It’s too easy to take consistency for granted.
Since playing their first gig in Auntie Annies (lest we forget) in April 2011, No Matter have been proudly flying the flag for unadulterated pop-punk in this country. And they’ve been consistent as well, with one demo, two EP’s and three albums in their back catalogue, alongside a logo which looks like Karl Alvarez designed it to take the piss out of heavy metal. Oh, and the songs have always been top notch, exploring a myriad of emotions and observations with upbeat melodies.
Slogging it out on various tours and supporting big acts have merely refined their craft into something far more succinct and world beating. Coupled with the quality of their releases, and it’s safe to say No Matter are a national treasure. And, judging by the sound on display during 2020’s ‘Me Vs Myself’, it seemed that the next record was going to be special. But, at the same time, nothing is ever assured in life. After all, ploughing the same furrow for a decade can result in stagnation. Plus, the musical landscape of 2022 is very different from that of 2011.
So, it delights me to say that ‘Bad Chemistry’ is not only their best album to date, but it’s also one that should move them further up the ladder, thanks to the polished production (courtesy of Neal Calderwood, who has produced local acts like Pay*Ola, The Dangerfields, The Answer and Maverick). The guitars have power, the drums thump, the melodies cut through and the clarity on the vocals are superb. It sounds like a big-budget modern pop-punk record.
‘Brickwall’ is an odd choice for an opener as its midtempo groove doesn’t immediately get the blood pumping. However, when considered with the lyrics, its clear that the midtempo matches the restrained frustration that comes through in singer/guitarist Dan’s performance. Oddly, the backing vocals on this have a ghostly, ethereal quality to them which balances out the frustration but also lifts the song into anthemic territory.
Opening with a killer, circular sounding bass riff, ‘It’s Boring’ discusses the inherent struggles that come with living in a world where it’s easier to condemn others than understand. The surfy guitar line puts me in mind of a surfer riding a tidal wave and, again, contrasts beautifully with the resignation evident in the lyrics.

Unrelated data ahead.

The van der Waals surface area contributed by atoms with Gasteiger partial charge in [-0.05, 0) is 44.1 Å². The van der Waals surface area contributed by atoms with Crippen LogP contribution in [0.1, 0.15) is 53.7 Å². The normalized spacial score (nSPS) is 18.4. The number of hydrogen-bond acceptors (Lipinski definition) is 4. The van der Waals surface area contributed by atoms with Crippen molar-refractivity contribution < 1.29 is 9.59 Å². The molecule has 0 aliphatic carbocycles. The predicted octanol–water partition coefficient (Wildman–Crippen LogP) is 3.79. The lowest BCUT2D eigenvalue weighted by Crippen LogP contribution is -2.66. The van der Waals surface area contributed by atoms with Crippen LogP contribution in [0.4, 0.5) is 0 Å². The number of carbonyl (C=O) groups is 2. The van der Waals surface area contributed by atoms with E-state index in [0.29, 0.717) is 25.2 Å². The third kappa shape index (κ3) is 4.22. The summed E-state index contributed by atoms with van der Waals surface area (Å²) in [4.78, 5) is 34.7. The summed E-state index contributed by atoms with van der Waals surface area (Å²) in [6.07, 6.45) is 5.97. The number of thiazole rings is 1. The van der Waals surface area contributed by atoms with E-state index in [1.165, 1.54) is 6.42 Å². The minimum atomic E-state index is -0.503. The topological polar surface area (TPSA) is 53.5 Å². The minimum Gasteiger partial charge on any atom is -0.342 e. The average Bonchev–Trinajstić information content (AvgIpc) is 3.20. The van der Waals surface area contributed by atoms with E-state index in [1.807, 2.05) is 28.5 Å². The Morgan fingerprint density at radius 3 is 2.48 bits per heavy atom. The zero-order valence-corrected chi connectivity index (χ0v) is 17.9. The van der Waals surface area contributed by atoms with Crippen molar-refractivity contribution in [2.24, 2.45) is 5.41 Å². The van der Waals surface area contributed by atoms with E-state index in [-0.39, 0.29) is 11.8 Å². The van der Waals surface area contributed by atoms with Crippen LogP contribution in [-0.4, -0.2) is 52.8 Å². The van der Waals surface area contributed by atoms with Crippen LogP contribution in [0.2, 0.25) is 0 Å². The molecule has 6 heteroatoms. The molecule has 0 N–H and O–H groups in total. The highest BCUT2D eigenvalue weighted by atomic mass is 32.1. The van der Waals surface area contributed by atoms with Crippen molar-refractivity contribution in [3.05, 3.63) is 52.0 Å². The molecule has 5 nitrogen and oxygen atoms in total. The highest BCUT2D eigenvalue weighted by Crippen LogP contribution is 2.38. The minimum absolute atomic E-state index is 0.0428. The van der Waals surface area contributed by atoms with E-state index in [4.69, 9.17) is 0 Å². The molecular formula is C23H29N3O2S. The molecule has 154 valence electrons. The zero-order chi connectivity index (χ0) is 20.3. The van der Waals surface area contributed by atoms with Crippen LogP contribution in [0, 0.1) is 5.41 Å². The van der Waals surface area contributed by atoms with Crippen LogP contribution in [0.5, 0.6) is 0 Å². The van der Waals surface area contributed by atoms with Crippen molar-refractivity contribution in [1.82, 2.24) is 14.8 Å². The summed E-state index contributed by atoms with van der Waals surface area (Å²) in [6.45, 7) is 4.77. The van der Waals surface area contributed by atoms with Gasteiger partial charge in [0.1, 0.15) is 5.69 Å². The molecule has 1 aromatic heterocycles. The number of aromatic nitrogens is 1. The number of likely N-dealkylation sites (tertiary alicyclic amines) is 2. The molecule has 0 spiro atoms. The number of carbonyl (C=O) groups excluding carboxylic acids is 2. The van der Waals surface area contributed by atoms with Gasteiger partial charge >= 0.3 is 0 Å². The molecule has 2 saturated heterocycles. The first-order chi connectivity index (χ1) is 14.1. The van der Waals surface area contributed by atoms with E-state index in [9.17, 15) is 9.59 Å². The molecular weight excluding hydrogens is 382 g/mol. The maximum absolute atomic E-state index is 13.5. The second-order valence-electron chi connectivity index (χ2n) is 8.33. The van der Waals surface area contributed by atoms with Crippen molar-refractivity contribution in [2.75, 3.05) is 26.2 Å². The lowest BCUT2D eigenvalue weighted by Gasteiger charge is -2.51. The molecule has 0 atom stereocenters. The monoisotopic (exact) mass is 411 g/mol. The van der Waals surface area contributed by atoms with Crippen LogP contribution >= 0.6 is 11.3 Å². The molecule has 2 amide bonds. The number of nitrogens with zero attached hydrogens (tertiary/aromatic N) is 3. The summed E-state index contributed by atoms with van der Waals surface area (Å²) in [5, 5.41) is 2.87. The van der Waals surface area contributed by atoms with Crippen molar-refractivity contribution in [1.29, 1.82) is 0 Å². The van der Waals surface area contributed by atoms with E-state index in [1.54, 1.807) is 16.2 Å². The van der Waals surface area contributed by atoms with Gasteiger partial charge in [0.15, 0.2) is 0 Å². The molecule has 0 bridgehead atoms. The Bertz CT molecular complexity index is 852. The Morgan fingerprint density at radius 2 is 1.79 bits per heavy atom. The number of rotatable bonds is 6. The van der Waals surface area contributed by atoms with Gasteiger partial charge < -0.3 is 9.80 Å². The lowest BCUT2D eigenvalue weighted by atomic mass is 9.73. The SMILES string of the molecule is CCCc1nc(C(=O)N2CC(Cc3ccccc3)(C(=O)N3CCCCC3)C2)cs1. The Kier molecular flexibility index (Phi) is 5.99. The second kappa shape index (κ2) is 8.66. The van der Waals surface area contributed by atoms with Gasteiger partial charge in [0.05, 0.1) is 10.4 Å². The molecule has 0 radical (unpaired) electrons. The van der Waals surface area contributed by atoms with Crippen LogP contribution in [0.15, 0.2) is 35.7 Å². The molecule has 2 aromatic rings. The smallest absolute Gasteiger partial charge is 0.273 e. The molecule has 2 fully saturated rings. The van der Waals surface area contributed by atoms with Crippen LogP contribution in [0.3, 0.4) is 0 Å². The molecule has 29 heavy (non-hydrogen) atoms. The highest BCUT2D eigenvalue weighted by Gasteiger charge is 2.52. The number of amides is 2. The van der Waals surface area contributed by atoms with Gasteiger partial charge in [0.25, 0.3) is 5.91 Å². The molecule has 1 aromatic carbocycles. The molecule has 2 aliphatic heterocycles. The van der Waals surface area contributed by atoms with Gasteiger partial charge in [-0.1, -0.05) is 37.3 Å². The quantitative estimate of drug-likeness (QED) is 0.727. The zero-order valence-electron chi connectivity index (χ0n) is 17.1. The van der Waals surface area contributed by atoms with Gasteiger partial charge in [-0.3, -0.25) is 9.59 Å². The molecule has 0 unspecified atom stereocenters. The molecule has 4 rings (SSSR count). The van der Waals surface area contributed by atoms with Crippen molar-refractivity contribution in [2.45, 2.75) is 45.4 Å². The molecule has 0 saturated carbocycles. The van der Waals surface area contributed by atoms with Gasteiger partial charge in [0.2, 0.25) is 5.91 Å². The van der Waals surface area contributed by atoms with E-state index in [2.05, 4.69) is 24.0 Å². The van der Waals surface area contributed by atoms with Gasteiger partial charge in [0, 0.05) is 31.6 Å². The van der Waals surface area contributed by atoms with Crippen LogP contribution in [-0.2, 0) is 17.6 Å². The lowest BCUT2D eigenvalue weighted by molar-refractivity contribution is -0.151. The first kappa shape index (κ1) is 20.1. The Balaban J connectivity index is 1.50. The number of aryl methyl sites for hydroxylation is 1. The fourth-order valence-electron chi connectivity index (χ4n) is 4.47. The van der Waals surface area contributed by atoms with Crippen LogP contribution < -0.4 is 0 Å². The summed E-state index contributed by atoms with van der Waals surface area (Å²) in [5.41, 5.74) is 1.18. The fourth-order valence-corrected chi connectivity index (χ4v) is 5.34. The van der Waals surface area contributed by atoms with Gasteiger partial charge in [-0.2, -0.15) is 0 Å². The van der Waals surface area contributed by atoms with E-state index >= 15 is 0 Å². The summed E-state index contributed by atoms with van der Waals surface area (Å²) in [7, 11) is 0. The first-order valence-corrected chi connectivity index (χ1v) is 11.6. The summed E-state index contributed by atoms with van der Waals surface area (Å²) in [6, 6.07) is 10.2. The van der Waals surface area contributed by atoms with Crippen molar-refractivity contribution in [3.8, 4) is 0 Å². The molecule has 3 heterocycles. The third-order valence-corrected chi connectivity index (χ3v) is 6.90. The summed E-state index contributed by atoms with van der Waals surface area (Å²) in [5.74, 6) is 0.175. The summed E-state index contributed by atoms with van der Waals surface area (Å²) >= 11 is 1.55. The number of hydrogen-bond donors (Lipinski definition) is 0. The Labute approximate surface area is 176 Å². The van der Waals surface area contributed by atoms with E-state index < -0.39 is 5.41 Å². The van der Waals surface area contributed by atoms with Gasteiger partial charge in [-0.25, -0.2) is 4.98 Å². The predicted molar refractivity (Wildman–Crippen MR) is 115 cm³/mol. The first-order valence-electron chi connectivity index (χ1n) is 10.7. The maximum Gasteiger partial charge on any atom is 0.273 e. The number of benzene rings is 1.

It wouldn’t be a No Matter record without at least one song taking down an unnamed hypocrite and ‘In Spite of You’ fulfils that criteria. It’s not surprising that this was the first single, as the bouncy, yet subtly aggressive, riffing is infectious. Also, unlike Dan, singer/bassist Cat’s delivery mixes earnestness with positive defiance.
‘Shitegeist’ (see what they did there) is a two-minute rant about the modern world with Dan delivering lines like “It seems that we’ve forgotten/Our problems are so modern/We can’t remember how to solve them” and delivering a killer solo. Fairly aggressive chugging as well.
Seemingly a duet/battle between Cat and guitarist/singer Jarlath, ‘Hope It’s Hell’ hints that there is something much darker going on, mainly due to the way both of them rush through certain phrases as if either deranged or forcing themselves to adopt a chirpier, positive outlook because they know the ultimate payoff is much crueller than simple murder.
‘Crowd Pleaser’ is an amusing ditty about the monotony of expectations between audience and band, while ‘The Machine Stops’ manages to combine various threads evident on the LP into one song: resignation, defiance and beauty, due to a beautifully jangly opening riff and delivery of apocalyptic lyrics like “But everyone has limits, and one day, when I’ve died/The inscription on my grave will read ‘At least he fucking tried’/I’ll carry on regardless, I’ll carry on in spite…When the sky’s exposed we’ll see just what we’re supposed to be.”
Simply put, this is one of the finest releases of the year and, in terms of NI music, it will be impossible to top. It’s much more than a pop-punk album, it’s an LP urging us to have fun in the face of a collapsing 21st century consensus.
And we all need fun in our lives, don’t we?